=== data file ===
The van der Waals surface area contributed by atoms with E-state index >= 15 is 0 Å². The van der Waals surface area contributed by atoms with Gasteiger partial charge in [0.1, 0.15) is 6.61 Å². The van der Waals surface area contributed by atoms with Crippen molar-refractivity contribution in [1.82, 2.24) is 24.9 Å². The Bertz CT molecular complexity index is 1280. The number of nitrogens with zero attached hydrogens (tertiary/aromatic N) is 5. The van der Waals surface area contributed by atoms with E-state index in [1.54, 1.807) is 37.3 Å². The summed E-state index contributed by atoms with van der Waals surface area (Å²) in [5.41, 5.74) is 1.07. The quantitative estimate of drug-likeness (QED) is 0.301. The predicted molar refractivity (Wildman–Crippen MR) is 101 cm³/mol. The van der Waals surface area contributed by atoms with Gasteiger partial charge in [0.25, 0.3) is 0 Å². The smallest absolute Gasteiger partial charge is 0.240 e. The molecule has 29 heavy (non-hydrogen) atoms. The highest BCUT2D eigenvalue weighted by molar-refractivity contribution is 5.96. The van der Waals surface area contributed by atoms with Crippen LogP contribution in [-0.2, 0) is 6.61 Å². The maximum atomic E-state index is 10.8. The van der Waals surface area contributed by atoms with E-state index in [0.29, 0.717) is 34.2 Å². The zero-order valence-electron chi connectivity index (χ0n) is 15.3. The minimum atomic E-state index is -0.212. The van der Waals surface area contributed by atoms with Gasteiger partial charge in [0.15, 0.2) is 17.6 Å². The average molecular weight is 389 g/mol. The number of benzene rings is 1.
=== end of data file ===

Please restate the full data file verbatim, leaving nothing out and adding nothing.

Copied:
The van der Waals surface area contributed by atoms with E-state index >= 15 is 0 Å². The van der Waals surface area contributed by atoms with Gasteiger partial charge in [0.1, 0.15) is 6.61 Å². The van der Waals surface area contributed by atoms with Crippen molar-refractivity contribution in [1.82, 2.24) is 24.9 Å². The Bertz CT molecular complexity index is 1280. The number of nitrogens with zero attached hydrogens (tertiary/aromatic N) is 5. The van der Waals surface area contributed by atoms with E-state index in [1.54, 1.807) is 37.3 Å². The summed E-state index contributed by atoms with van der Waals surface area (Å²) in [5.41, 5.74) is 1.07. The quantitative estimate of drug-likeness (QED) is 0.301. The predicted molar refractivity (Wildman–Crippen MR) is 101 cm³/mol. The van der Waals surface area contributed by atoms with Gasteiger partial charge in [0.25, 0.3) is 0 Å². The smallest absolute Gasteiger partial charge is 0.240 e. The molecule has 29 heavy (non-hydrogen) atoms. The highest BCUT2D eigenvalue weighted by molar-refractivity contribution is 5.96. The van der Waals surface area contributed by atoms with Crippen LogP contribution in [-0.2, 0) is 6.61 Å². The maximum atomic E-state index is 10.8. The van der Waals surface area contributed by atoms with E-state index in [0.29, 0.717) is 34.2 Å². The zero-order valence-electron chi connectivity index (χ0n) is 15.3. The minimum atomic E-state index is -0.212. The van der Waals surface area contributed by atoms with Gasteiger partial charge in [0.15, 0.2) is 17.6 Å². The average molecular weight is 389 g/mol. The number of benzene rings is 1.